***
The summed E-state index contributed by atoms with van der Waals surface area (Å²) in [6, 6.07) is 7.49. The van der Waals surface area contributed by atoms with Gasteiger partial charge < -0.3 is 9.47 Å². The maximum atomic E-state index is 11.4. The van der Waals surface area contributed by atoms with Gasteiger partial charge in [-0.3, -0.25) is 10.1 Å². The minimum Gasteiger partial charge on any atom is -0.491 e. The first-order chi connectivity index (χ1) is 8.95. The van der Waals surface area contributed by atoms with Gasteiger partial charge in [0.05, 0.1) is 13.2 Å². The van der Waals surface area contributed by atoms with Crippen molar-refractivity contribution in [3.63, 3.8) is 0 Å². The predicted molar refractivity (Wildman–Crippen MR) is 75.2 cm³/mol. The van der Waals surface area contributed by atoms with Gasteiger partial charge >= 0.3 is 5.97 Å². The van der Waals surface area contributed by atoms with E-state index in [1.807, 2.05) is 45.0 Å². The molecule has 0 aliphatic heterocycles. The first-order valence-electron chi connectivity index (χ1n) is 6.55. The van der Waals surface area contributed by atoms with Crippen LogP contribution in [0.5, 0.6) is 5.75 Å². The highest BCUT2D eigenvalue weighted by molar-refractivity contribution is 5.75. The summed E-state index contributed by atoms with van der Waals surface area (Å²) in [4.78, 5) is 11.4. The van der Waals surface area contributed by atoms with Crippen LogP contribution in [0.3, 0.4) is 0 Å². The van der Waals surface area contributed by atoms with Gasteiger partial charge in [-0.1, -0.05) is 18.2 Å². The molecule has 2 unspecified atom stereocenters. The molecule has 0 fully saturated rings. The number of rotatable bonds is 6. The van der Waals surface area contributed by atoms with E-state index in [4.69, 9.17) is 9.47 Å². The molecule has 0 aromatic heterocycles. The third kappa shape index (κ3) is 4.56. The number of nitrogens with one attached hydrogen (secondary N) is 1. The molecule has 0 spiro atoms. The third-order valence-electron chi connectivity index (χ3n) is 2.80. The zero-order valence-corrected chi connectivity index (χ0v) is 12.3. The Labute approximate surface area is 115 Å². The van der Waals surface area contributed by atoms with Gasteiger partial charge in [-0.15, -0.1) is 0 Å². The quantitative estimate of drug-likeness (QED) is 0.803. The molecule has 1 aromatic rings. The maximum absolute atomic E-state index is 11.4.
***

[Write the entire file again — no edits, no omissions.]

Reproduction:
The summed E-state index contributed by atoms with van der Waals surface area (Å²) in [6, 6.07) is 7.49. The van der Waals surface area contributed by atoms with Gasteiger partial charge < -0.3 is 9.47 Å². The maximum atomic E-state index is 11.4. The van der Waals surface area contributed by atoms with Gasteiger partial charge in [-0.3, -0.25) is 10.1 Å². The minimum Gasteiger partial charge on any atom is -0.491 e. The first-order chi connectivity index (χ1) is 8.95. The van der Waals surface area contributed by atoms with Gasteiger partial charge in [0.05, 0.1) is 13.2 Å². The van der Waals surface area contributed by atoms with Crippen molar-refractivity contribution in [3.63, 3.8) is 0 Å². The predicted molar refractivity (Wildman–Crippen MR) is 75.2 cm³/mol. The van der Waals surface area contributed by atoms with Gasteiger partial charge >= 0.3 is 5.97 Å². The van der Waals surface area contributed by atoms with E-state index in [1.807, 2.05) is 45.0 Å². The molecule has 0 aliphatic heterocycles. The first-order valence-electron chi connectivity index (χ1n) is 6.55. The van der Waals surface area contributed by atoms with Crippen LogP contribution in [0.5, 0.6) is 5.75 Å². The highest BCUT2D eigenvalue weighted by molar-refractivity contribution is 5.75. The summed E-state index contributed by atoms with van der Waals surface area (Å²) in [4.78, 5) is 11.4. The van der Waals surface area contributed by atoms with Crippen LogP contribution in [0.3, 0.4) is 0 Å². The van der Waals surface area contributed by atoms with Gasteiger partial charge in [-0.1, -0.05) is 18.2 Å². The molecule has 2 unspecified atom stereocenters. The molecule has 0 fully saturated rings. The number of rotatable bonds is 6. The van der Waals surface area contributed by atoms with E-state index in [4.69, 9.17) is 9.47 Å². The molecule has 0 aromatic heterocycles. The third kappa shape index (κ3) is 4.56. The number of nitrogens with one attached hydrogen (secondary N) is 1. The molecule has 0 spiro atoms. The third-order valence-electron chi connectivity index (χ3n) is 2.80. The zero-order valence-corrected chi connectivity index (χ0v) is 12.3. The Labute approximate surface area is 115 Å². The van der Waals surface area contributed by atoms with Gasteiger partial charge in [-0.15, -0.1) is 0 Å². The quantitative estimate of drug-likeness (QED) is 0.803. The molecule has 1 aromatic rings. The maximum absolute atomic E-state index is 11.4.